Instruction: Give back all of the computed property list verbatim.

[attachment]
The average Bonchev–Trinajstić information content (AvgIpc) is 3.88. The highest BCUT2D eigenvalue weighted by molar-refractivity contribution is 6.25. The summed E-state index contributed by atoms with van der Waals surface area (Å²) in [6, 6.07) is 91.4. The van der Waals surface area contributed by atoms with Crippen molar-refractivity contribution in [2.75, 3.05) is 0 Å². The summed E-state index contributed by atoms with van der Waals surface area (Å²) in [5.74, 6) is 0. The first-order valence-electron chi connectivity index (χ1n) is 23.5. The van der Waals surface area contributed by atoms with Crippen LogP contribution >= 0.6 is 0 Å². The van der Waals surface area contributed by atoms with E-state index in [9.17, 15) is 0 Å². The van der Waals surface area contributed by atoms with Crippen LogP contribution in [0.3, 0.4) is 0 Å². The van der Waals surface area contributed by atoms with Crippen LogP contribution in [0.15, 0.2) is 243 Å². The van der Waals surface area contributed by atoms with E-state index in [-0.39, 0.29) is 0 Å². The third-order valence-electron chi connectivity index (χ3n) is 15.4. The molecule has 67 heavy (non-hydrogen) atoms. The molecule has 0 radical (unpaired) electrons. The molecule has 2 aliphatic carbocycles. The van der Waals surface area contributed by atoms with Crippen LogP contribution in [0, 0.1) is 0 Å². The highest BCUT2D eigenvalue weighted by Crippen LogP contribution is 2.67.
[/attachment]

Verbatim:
The average Bonchev–Trinajstić information content (AvgIpc) is 3.88. The highest BCUT2D eigenvalue weighted by molar-refractivity contribution is 6.25. The summed E-state index contributed by atoms with van der Waals surface area (Å²) in [6, 6.07) is 91.4. The van der Waals surface area contributed by atoms with Crippen molar-refractivity contribution in [2.75, 3.05) is 0 Å². The summed E-state index contributed by atoms with van der Waals surface area (Å²) in [5.74, 6) is 0. The first-order valence-electron chi connectivity index (χ1n) is 23.5. The van der Waals surface area contributed by atoms with Crippen LogP contribution >= 0.6 is 0 Å². The van der Waals surface area contributed by atoms with E-state index in [9.17, 15) is 0 Å². The van der Waals surface area contributed by atoms with Crippen LogP contribution in [0.3, 0.4) is 0 Å². The van der Waals surface area contributed by atoms with Crippen LogP contribution in [0.15, 0.2) is 243 Å². The van der Waals surface area contributed by atoms with E-state index in [-0.39, 0.29) is 0 Å². The third-order valence-electron chi connectivity index (χ3n) is 15.4. The molecule has 67 heavy (non-hydrogen) atoms. The molecule has 0 radical (unpaired) electrons. The molecule has 2 aliphatic carbocycles. The van der Waals surface area contributed by atoms with Crippen LogP contribution in [0, 0.1) is 0 Å². The highest BCUT2D eigenvalue weighted by Crippen LogP contribution is 2.67.